Wallet uncovered after 35 years

  • Published
  • By Senior Airman Michael Hess
  • 355th Wing Public Affairs
When Rick Atwood tore through the aging plaster in the Davis-Monthan lodging room during renovation, he didn't expect to find a pocketbook - and certainly not one from 1972. 

"I saw a few papers sticking out from a pile of debris and it was this wallet," said the renovation team member. He promptly turned the beige tri-fold ladies wallet to lodging management.  Though, they are as baffled as Mr. Atwood. 

"I'm not really sure what to do with it," said Dan Baker, lodging general manager. 

"Normally, if a guest leaves something behind, we try to contact them or place it in the lost and found. Though, this was in the wall." 

True to his word and conscience, even after 35 years, Mr. Baker attempted to make contact with the possible owner of the wallet, Johnna Pollard, wife of medical group Lt. Col. Richard Pollard. 

"We found a few phone numbers scratched on pieces of paper, but they were either disconnected or reassigned," said Mr. Baker. 

As far as they know, everything in the wallet was intact - stuck with plaster, yellowed by age, but frozen in 1972. The checkbook registry showed the last purchase on Oct. 15,
1971, for $19.45 at the base exchange. The driver's license and military ID cards show the wife and children in the attire and style of the era. The pocket book is thick with normal clutter of daily life, though nothing of monetary value.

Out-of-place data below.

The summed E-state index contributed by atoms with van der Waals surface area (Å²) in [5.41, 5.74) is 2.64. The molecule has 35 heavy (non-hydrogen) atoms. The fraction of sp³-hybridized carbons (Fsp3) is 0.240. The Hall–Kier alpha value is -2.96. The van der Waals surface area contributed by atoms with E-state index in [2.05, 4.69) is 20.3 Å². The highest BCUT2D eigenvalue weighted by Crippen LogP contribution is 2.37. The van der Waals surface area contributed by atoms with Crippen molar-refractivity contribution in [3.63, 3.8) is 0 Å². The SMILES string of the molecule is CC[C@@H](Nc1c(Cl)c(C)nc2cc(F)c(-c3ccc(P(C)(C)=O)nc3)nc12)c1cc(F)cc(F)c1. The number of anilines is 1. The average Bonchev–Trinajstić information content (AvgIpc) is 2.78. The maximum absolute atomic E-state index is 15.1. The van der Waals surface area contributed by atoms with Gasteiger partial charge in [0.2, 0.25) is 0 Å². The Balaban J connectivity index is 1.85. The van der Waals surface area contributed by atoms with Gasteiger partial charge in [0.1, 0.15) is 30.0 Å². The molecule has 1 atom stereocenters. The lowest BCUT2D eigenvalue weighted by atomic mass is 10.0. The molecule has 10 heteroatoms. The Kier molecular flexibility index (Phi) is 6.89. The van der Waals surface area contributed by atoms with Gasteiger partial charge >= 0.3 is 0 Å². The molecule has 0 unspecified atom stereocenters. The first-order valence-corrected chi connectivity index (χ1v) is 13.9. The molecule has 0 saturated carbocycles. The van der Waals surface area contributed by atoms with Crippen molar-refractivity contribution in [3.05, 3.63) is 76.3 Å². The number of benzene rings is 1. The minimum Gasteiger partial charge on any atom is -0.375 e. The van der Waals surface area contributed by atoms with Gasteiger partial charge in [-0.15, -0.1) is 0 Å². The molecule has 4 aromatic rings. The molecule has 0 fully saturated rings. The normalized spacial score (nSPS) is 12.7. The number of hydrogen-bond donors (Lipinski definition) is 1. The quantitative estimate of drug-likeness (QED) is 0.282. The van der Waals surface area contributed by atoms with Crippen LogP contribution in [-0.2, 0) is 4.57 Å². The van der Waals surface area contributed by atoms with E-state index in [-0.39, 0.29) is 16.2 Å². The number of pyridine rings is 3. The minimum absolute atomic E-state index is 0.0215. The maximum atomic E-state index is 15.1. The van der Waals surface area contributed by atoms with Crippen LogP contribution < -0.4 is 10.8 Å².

There is no money and all the credit cards are expired, but the contents are priceless. All the items in the wallets are relics from the time when the wallet was sealed in the wall. Personal items include business cards, family photos, and a handwritten recipe for oyster stew. The most touching keepsake was a note assumed to be from husband to wife that read: "You woke me up calling at 8. It's nice waking up to your voice." Perhaps it
was wife to husband or son to parent. 

There's only speculation in this strange case of a wallet in the wall. "I've been doing
this job for 10 years. You find newspapers and cans from time to time when tearing down walls, but never something like this," said Mr. Atwood. 

For the lodging staff and renovation team, the pocket book is an item of mystery and how
it got there a discussion piece. Mr. Atwood speculates the wallet was stolen based on where he found the wallet and access around the stud. 

"It's been quite exciting piecing together the contents of the wallet to understand the story of this person's life," said Mr. Baker. With 30 years in the hotel business, people leave things in rooms all the time but usually not inside walls, he said. 

Saved from the wall and resurrected from under a pile of debris, the wallet sits in the lodging manager's office and awaits the return of the owner, or acceptance into the wing historian's collection.